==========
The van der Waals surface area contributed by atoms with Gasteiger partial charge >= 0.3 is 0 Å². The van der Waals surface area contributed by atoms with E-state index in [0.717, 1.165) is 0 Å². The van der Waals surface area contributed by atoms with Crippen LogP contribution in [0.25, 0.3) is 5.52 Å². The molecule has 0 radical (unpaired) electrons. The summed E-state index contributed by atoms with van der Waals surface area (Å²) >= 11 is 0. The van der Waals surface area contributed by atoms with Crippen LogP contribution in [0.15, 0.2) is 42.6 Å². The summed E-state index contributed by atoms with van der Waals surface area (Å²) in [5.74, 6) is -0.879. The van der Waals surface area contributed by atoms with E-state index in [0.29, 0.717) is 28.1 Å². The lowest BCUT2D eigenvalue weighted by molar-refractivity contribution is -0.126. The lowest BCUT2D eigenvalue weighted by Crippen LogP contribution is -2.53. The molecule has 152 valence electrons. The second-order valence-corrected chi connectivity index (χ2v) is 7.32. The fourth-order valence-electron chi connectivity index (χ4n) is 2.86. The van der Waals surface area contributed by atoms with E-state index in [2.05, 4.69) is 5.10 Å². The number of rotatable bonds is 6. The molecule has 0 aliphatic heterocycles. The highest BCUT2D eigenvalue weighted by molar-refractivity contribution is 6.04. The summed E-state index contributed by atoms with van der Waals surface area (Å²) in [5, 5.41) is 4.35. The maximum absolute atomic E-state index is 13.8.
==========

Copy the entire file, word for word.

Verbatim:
The van der Waals surface area contributed by atoms with Gasteiger partial charge >= 0.3 is 0 Å². The van der Waals surface area contributed by atoms with E-state index in [0.717, 1.165) is 0 Å². The van der Waals surface area contributed by atoms with Crippen LogP contribution in [0.25, 0.3) is 5.52 Å². The molecule has 0 radical (unpaired) electrons. The summed E-state index contributed by atoms with van der Waals surface area (Å²) >= 11 is 0. The van der Waals surface area contributed by atoms with Crippen LogP contribution in [0.15, 0.2) is 42.6 Å². The summed E-state index contributed by atoms with van der Waals surface area (Å²) in [5.74, 6) is -0.879. The van der Waals surface area contributed by atoms with E-state index in [0.29, 0.717) is 28.1 Å². The lowest BCUT2D eigenvalue weighted by molar-refractivity contribution is -0.126. The lowest BCUT2D eigenvalue weighted by Crippen LogP contribution is -2.53. The molecule has 152 valence electrons. The second-order valence-corrected chi connectivity index (χ2v) is 7.32. The fourth-order valence-electron chi connectivity index (χ4n) is 2.86. The van der Waals surface area contributed by atoms with E-state index in [2.05, 4.69) is 5.10 Å². The number of rotatable bonds is 6. The molecule has 0 aliphatic heterocycles. The highest BCUT2D eigenvalue weighted by molar-refractivity contribution is 6.04. The summed E-state index contributed by atoms with van der Waals surface area (Å²) in [5, 5.41) is 4.35. The maximum absolute atomic E-state index is 13.8.